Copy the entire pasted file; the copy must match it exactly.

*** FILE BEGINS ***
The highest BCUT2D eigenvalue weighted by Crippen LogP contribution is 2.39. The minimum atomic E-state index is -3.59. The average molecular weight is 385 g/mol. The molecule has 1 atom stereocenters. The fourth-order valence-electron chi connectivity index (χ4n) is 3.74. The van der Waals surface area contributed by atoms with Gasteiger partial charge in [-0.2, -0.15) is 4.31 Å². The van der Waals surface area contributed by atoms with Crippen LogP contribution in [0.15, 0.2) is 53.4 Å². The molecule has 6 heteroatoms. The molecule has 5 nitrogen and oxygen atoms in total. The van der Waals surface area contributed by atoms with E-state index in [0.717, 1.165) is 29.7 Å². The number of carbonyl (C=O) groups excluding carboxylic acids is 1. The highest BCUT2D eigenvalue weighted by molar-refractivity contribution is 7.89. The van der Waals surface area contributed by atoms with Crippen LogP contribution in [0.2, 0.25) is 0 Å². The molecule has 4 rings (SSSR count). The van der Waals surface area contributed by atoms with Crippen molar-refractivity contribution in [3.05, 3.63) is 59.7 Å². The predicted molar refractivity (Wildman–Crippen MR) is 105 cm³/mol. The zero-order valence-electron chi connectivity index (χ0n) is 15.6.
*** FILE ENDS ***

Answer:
The highest BCUT2D eigenvalue weighted by Crippen LogP contribution is 2.39. The minimum atomic E-state index is -3.59. The average molecular weight is 385 g/mol. The molecule has 1 atom stereocenters. The fourth-order valence-electron chi connectivity index (χ4n) is 3.74. The van der Waals surface area contributed by atoms with Gasteiger partial charge in [-0.2, -0.15) is 4.31 Å². The van der Waals surface area contributed by atoms with Crippen LogP contribution in [0.15, 0.2) is 53.4 Å². The molecule has 6 heteroatoms. The molecule has 5 nitrogen and oxygen atoms in total. The van der Waals surface area contributed by atoms with E-state index in [0.717, 1.165) is 29.7 Å². The number of carbonyl (C=O) groups excluding carboxylic acids is 1. The highest BCUT2D eigenvalue weighted by molar-refractivity contribution is 7.89. The van der Waals surface area contributed by atoms with Crippen LogP contribution in [0.2, 0.25) is 0 Å². The molecule has 4 rings (SSSR count). The van der Waals surface area contributed by atoms with Crippen molar-refractivity contribution in [3.05, 3.63) is 59.7 Å². The predicted molar refractivity (Wildman–Crippen MR) is 105 cm³/mol. The zero-order valence-electron chi connectivity index (χ0n) is 15.6.